Let’s be honest.
Marketing and finance teams typically have pretty tense relationships.
Misunderstandings. Poor communication. Lack of transparency.
Major gaps in understanding and expectations are sadly the norm between these two stratospheric worlds.
And the most sensitive subject of all is money.
Marketers want their brands to be seen. They need healthy budgets for testing new channels, creating campaigns and driving performance.
Finance looks at budget as an investment and sometimes thinks marketing is just that fluffy organism that spends money but doesn’t really know its bottom-line impact on the business (which is really what finance cares about).
Finance needs to control costs (at all costs)!
This age-old battle can create friction that ultimately perpetuates organizational division. A company’s culture can be impacted long-term by this divisiveness.
But there are a few things you can do to significantly improve your relationship with the finance team.
Here are 5 ways to save the relationship between marketing and finance.
#1 Speak the Same Language
According to Forrester, one of the biggest gaps between marketing and finance teams is alignment on key KPIs.
Think about that.
If each team is prioritizing different metrics, guess what?
You’re NOT speaking the same language.
Make sure you’re using the same ruler to measure success.
Your teams will always be butting heads because they’re expecting different results.
What should you do?
Get together with finance and discuss your KPIs. Show them what metrics are important to marketing and why. Show them how your KPIs directly align with the business goal (here’s how to build effective KPIs and goals).
This isn’t a one-way street though.
Listen to finance.
Understand their concerns, accept their feedback and understand the KPIs that are important to them and incorporate them into your marketing planning and reporting.
Truly speak their language…stop seeing expenses as costs, start to look and talk about budget as an investment with a clear ROI.
#2 Improve (or Build) Transparency
Lack of alignment is often due to one thing:
Lack of transparency.
This is a major reason for distrust…in any relationship.
Marketing and finance teams often have very different personalities.
As marketers, we tend to be a bit more creative. Sometimes we invest in strategies that you can’t easily measure but have a significant impact on future results.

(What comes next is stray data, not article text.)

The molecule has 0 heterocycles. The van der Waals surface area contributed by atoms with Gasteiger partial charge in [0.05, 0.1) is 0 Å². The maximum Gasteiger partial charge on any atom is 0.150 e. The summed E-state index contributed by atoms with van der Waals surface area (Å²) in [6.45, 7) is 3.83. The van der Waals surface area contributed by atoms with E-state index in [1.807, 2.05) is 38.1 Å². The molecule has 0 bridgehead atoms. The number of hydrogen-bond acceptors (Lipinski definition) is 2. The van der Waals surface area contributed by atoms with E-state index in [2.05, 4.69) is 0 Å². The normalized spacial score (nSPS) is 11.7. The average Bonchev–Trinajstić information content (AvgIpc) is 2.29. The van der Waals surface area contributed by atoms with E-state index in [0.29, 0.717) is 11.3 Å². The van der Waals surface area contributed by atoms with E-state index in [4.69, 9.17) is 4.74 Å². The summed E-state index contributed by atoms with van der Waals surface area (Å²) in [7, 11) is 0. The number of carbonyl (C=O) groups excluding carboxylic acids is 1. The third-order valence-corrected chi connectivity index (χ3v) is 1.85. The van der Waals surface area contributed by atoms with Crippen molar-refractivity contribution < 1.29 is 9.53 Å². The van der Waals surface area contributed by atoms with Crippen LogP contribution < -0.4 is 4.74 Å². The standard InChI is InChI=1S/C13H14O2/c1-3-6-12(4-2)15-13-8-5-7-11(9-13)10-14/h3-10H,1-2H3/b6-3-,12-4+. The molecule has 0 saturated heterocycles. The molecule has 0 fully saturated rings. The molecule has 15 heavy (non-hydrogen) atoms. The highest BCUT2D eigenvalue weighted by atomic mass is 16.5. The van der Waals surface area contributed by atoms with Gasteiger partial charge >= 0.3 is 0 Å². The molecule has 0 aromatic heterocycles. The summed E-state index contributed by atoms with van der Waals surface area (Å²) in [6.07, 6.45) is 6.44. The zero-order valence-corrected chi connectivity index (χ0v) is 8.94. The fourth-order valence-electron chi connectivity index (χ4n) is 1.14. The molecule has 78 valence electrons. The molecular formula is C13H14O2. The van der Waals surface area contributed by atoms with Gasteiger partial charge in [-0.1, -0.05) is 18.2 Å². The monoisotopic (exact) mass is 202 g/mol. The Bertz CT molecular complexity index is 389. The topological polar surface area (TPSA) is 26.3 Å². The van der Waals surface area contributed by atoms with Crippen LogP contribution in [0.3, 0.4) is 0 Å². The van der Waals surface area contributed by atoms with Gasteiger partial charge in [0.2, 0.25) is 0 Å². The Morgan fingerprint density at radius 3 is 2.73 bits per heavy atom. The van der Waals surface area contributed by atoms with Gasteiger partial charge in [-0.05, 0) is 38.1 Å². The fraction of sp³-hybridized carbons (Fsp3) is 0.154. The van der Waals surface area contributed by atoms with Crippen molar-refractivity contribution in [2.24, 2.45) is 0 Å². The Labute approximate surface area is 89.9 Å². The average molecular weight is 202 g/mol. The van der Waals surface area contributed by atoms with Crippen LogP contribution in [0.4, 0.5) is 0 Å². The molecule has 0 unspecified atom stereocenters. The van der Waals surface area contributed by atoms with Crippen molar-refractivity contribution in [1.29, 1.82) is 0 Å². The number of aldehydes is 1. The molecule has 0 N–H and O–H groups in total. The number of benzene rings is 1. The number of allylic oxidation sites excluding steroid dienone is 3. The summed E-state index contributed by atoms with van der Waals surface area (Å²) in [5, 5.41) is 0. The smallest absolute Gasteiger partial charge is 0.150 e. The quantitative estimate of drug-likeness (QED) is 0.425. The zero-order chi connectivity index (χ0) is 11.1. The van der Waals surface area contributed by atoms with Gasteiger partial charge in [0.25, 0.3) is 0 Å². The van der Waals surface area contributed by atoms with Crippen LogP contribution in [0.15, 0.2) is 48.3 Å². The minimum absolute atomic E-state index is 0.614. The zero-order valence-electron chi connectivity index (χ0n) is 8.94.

Branding is a prime example.
On the other hand, finance folks are more analytical. They want all the nitty-gritty details of dollars in and dollars out.
So, what’s the key to bridging these two worlds?
Marketing and Finance need to have clear alignment on three things:
- Marketing initiatives being planned
- Their relation to the business goal
- Expected results and outcomes
What should you do?
One of the best ways to build transparency is through clear reporting. Finance teams thrive on numbers. Marketing departments should leverage tools to create dashboards that finance can access at any time.
Show them what is going on and what the results are. Even better would be to compare the real results with what was planned so finance can quantify the success or failure of marketing activities.
Proactive and transparent reporting will go a long way towards building a relationship of trust with finance.
It will allow finance to quantify the success or failure of marketing activities and trust that you actually invested your budget as planned.
#3 Be Data-Driven in Your Marketing Planning
Finance LOVES numbers, right? It’s their jet fuel.
But guess what?
Marketing is driven by metrics too.
We also LOVE our numbers: conversion rates, leads, cost per…!
Let data be the uniting force that brings finance and marketing together. Data, metrics and KPI’s can be the bridge to better collaboration.
Finance will be better able to support your next marketing strategy if you can attach key financial metrics and goals to it.
What should you do?